Do Colleges Redline Asian-Americans?

Kara Miller, Boston Globe, February 8, 2010

SAT SCORES aren’t everything. But they can tell some fascinating stories.

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Princeton sociologist Thomas Espenshade, who reviewed data from 10 elite colleges, writes in “No Longer Separate, Not Yet Equal” that Asian applicants typically need an extra 140 points to compete with white students. In fact, according to Princeton lecturer Russell Nieli, there may be an “Asian ceiling” at Princeton, a number above which the admissions office refuses to venture.

Emily Aronson, a Princeton spokeswoman, insists “the university does not admit students in categories. In the admission process, no particular factor is assigned a fixed weight and there is no formula for weighing the various aspects of the application.”

A few years ago, however, when I worked as a reader for Yale’s Office of Undergraduate Admissions, it became immediately clear to me that Asians–who constitute 5 percent of the US population–faced an uphill slog. They tended to get excellent scores, take advantage of AP offerings, and shine in extracurricular activities. Frequently, they also had hard-knock stories: families that had immigrated to America under difficult circumstances, parents working as kitchen assistants and store clerks, and households in which no English was spoken.

But would Yale be willing to make 50 percent of its freshman class Asian? Probably not.

Indeed, as Princeton’s Nieli suggests, most elite universities appear determined to keep their Asian-American totals in a narrow range. Yale’s class of 2013 is 15.5 percent Asian-American, compared with 16.1 percent at Dartmouth, 19.1 percent at Harvard, and 17.6 percent at Princeton.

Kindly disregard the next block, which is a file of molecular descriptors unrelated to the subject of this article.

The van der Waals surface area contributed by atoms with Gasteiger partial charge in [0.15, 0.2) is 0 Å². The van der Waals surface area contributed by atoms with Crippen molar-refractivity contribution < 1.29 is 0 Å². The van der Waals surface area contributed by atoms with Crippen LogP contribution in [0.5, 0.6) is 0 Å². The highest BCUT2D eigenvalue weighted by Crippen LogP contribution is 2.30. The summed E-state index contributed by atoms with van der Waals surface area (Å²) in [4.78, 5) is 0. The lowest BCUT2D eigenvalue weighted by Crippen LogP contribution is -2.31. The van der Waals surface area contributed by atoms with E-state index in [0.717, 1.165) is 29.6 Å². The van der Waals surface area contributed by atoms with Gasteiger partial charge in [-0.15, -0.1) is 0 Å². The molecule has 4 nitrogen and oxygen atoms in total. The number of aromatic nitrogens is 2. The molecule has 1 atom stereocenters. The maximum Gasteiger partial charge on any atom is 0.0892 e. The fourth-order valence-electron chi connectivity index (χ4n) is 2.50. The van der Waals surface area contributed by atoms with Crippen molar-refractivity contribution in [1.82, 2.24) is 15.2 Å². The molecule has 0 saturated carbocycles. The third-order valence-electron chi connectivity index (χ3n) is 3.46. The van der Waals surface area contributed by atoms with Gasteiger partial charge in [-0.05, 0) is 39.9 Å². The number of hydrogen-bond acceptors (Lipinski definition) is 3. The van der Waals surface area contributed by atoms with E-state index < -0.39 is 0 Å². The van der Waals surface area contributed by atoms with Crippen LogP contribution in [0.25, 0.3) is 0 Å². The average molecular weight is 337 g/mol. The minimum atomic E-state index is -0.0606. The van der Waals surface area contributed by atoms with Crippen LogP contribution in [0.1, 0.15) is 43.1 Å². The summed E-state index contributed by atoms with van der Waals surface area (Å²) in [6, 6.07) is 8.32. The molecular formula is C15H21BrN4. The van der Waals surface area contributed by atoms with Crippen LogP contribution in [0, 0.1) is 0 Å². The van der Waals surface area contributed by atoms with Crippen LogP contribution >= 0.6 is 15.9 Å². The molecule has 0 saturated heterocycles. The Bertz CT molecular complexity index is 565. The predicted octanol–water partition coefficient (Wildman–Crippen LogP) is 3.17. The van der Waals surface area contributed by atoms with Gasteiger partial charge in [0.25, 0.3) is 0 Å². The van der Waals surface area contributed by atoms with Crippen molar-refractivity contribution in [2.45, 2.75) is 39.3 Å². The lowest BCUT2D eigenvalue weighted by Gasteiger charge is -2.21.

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In a country built on individual liberty and promise, that feels deeply unfair. If a teenager spends much time studying, excels at an instrument or sport, and garners wonderful teacher recommendations, should he be punished for being part of a high-achieving group? Are his accomplishments diminished by the fact that people he has never met–but who look somewhat like him–also work hard?

{snip} But Poon [Oiyan Poon, the 2007 president of the University of California Students Association], now a research associate at the University of Massachusetts Boston, warns that there are downsides to having huge numbers of Asian-Americans on a campus.

In California, where passage of a 1996 referendum banned government institutions from discriminating on the basis of race, Asians make up about 40 percent of public university students, though they account for only 13 percent of residents. “Some Asian-American students feel that they lost something by going to school at a place where almost half of their classmates look like themselves–a campus like UCLA. The students said they didn’t feel as well prepared in intercultural skills for the real world.”

But what do you do if you’re an elite college facing tremendous numbers of qualified Asian applicants? At the 2006 meeting of the National Association for College Admission Counseling, a panel entitled “Too Asian?” looked at the growing tendency of teachers, college counselors, and admissions officers to see Asians as a unit, rather than as individuals.

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